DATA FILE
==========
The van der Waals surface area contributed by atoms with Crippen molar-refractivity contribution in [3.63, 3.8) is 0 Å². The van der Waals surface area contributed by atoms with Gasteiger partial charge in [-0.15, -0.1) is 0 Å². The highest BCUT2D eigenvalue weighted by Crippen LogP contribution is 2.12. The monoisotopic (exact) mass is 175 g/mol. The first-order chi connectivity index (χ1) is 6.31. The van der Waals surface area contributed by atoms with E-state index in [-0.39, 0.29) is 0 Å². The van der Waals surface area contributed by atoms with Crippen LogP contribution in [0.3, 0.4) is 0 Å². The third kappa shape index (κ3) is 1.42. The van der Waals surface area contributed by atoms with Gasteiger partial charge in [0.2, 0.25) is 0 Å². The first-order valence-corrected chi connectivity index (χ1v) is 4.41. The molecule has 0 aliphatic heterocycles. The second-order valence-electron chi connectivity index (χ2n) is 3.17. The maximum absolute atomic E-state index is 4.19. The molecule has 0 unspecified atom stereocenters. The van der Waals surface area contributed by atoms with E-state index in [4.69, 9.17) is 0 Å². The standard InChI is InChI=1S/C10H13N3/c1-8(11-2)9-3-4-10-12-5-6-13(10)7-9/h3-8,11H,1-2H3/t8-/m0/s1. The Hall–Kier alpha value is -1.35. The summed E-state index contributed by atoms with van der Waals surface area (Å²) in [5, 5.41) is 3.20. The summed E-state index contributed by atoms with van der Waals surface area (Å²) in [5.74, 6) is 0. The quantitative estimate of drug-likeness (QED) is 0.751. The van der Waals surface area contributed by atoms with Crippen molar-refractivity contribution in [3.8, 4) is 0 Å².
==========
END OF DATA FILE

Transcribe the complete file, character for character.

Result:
The van der Waals surface area contributed by atoms with Crippen molar-refractivity contribution in [3.63, 3.8) is 0 Å². The van der Waals surface area contributed by atoms with Gasteiger partial charge in [-0.15, -0.1) is 0 Å². The highest BCUT2D eigenvalue weighted by Crippen LogP contribution is 2.12. The monoisotopic (exact) mass is 175 g/mol. The first-order chi connectivity index (χ1) is 6.31. The van der Waals surface area contributed by atoms with E-state index in [-0.39, 0.29) is 0 Å². The van der Waals surface area contributed by atoms with Crippen LogP contribution in [0.3, 0.4) is 0 Å². The third kappa shape index (κ3) is 1.42. The van der Waals surface area contributed by atoms with Gasteiger partial charge in [0.2, 0.25) is 0 Å². The first-order valence-corrected chi connectivity index (χ1v) is 4.41. The molecule has 0 aliphatic heterocycles. The second-order valence-electron chi connectivity index (χ2n) is 3.17. The maximum absolute atomic E-state index is 4.19. The molecule has 0 unspecified atom stereocenters. The van der Waals surface area contributed by atoms with E-state index in [4.69, 9.17) is 0 Å². The standard InChI is InChI=1S/C10H13N3/c1-8(11-2)9-3-4-10-12-5-6-13(10)7-9/h3-8,11H,1-2H3/t8-/m0/s1. The Hall–Kier alpha value is -1.35. The summed E-state index contributed by atoms with van der Waals surface area (Å²) in [5, 5.41) is 3.20. The summed E-state index contributed by atoms with van der Waals surface area (Å²) in [5.74, 6) is 0. The quantitative estimate of drug-likeness (QED) is 0.751. The van der Waals surface area contributed by atoms with Crippen molar-refractivity contribution in [3.8, 4) is 0 Å².